As part of our Spring Break this year, we took the kids to Plano to visit my sister and her family. It was quite entertaining (most of the time) to have five little kids playing around with each other. They thoroughly enjoyed one another's company. They also enjoyed several of the excursions we planned for the break.
Perhaps the one most enjoyed was a trip on the Grapevine Vintage Railroad which traveled from Grapevine, TX to Fort Worth, TX. We rode in one of the old fashioned, fully restored passenger cars--no a/c, wooden seats, etc.
What was most interesting was the relaxing nature of the journey. It was slower than driving so we got to see more. We weren't insulated from the world around us--we actually had to engage other people. We essentially were at the mercy of the train and its schedule and had to function appropriately.
For some, this might have caused much consternation, but perhaps those folks stayed away on this day because I saw no one getting overly anxious. I saw no one get upset at anyone else. Even when the train was forced into a 45 minute delay because of an incompetent dispatcher, folks maintained their calm. It seemed like nothing would spoil the excursion.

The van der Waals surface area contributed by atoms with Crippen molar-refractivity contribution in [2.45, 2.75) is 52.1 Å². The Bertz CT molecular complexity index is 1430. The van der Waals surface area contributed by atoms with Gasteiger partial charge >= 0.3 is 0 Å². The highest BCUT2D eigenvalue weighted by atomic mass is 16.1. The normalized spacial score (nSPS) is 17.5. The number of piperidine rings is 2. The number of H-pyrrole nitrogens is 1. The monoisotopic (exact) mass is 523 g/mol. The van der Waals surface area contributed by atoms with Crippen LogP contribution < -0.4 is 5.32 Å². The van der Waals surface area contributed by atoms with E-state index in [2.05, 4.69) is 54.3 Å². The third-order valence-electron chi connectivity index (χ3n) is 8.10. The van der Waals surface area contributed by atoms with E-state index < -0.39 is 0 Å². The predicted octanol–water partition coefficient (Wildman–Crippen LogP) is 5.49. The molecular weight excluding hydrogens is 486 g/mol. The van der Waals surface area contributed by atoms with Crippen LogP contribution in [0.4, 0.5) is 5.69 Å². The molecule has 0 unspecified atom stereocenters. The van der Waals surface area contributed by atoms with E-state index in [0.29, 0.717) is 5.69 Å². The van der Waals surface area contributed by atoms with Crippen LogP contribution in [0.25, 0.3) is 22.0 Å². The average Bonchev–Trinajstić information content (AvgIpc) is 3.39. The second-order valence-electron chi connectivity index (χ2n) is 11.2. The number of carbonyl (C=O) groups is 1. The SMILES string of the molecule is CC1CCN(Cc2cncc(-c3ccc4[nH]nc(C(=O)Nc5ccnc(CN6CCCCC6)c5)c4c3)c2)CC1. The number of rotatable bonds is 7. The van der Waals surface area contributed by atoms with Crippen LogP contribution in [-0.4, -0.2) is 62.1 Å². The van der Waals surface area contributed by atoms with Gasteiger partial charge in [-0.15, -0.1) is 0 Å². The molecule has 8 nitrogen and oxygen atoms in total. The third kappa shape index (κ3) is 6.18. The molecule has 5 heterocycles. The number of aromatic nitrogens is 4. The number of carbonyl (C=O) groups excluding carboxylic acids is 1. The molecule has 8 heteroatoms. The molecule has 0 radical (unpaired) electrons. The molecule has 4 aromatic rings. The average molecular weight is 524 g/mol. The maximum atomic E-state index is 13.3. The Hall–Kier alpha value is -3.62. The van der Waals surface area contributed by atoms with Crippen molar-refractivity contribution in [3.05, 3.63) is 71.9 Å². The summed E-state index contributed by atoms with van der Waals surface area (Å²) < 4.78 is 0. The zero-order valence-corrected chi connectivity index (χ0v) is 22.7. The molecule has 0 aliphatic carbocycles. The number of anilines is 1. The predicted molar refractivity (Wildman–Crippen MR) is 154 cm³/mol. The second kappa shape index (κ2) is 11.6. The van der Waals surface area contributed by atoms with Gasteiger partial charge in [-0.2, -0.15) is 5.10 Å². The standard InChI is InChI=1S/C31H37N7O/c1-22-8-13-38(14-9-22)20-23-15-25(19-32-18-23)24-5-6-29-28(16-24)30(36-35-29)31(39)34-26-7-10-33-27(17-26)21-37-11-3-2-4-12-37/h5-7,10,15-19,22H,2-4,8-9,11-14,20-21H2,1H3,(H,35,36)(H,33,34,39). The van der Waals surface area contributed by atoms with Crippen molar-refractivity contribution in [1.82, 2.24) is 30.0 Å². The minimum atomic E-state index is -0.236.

It was vintage in that nature. It was almost as folks boarded this train that they went back in time to a place where civility ruled--where time was not of the most import--where strangers were neighborly to one another despite not knowing a single thing about each other.
I have seen such values permeate various churches in which I have been a part of. I hope my congregation sees itself as such a place today. There is nothing wrong with being vintage in this manner. In fact, I'd call it hospitable, relaxing, recharging, and engaging. I'd call it a place I'd like to come back and visit time and time again.